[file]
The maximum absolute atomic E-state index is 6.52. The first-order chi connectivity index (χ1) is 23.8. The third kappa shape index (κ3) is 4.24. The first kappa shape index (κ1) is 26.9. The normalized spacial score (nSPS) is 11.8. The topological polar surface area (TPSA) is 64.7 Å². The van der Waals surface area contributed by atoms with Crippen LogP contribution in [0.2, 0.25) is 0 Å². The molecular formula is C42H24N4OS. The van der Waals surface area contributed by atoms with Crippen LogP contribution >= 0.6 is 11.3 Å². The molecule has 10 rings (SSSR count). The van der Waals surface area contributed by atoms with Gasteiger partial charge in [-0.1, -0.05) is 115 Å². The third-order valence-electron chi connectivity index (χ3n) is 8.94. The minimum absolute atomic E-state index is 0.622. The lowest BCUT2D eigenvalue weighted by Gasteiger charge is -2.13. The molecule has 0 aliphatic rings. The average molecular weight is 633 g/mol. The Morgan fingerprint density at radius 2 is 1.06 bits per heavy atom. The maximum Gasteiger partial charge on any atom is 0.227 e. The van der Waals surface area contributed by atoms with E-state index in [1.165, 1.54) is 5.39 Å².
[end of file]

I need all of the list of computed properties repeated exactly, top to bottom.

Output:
The maximum absolute atomic E-state index is 6.52. The first-order chi connectivity index (χ1) is 23.8. The third kappa shape index (κ3) is 4.24. The first kappa shape index (κ1) is 26.9. The normalized spacial score (nSPS) is 11.8. The topological polar surface area (TPSA) is 64.7 Å². The van der Waals surface area contributed by atoms with Crippen LogP contribution in [0.2, 0.25) is 0 Å². The molecular formula is C42H24N4OS. The van der Waals surface area contributed by atoms with Crippen LogP contribution >= 0.6 is 11.3 Å². The molecule has 10 rings (SSSR count). The van der Waals surface area contributed by atoms with Gasteiger partial charge in [-0.1, -0.05) is 115 Å². The third-order valence-electron chi connectivity index (χ3n) is 8.94. The minimum absolute atomic E-state index is 0.622. The lowest BCUT2D eigenvalue weighted by Gasteiger charge is -2.13. The molecule has 0 aliphatic rings. The average molecular weight is 633 g/mol. The Morgan fingerprint density at radius 2 is 1.06 bits per heavy atom. The maximum Gasteiger partial charge on any atom is 0.227 e. The van der Waals surface area contributed by atoms with E-state index in [1.165, 1.54) is 5.39 Å².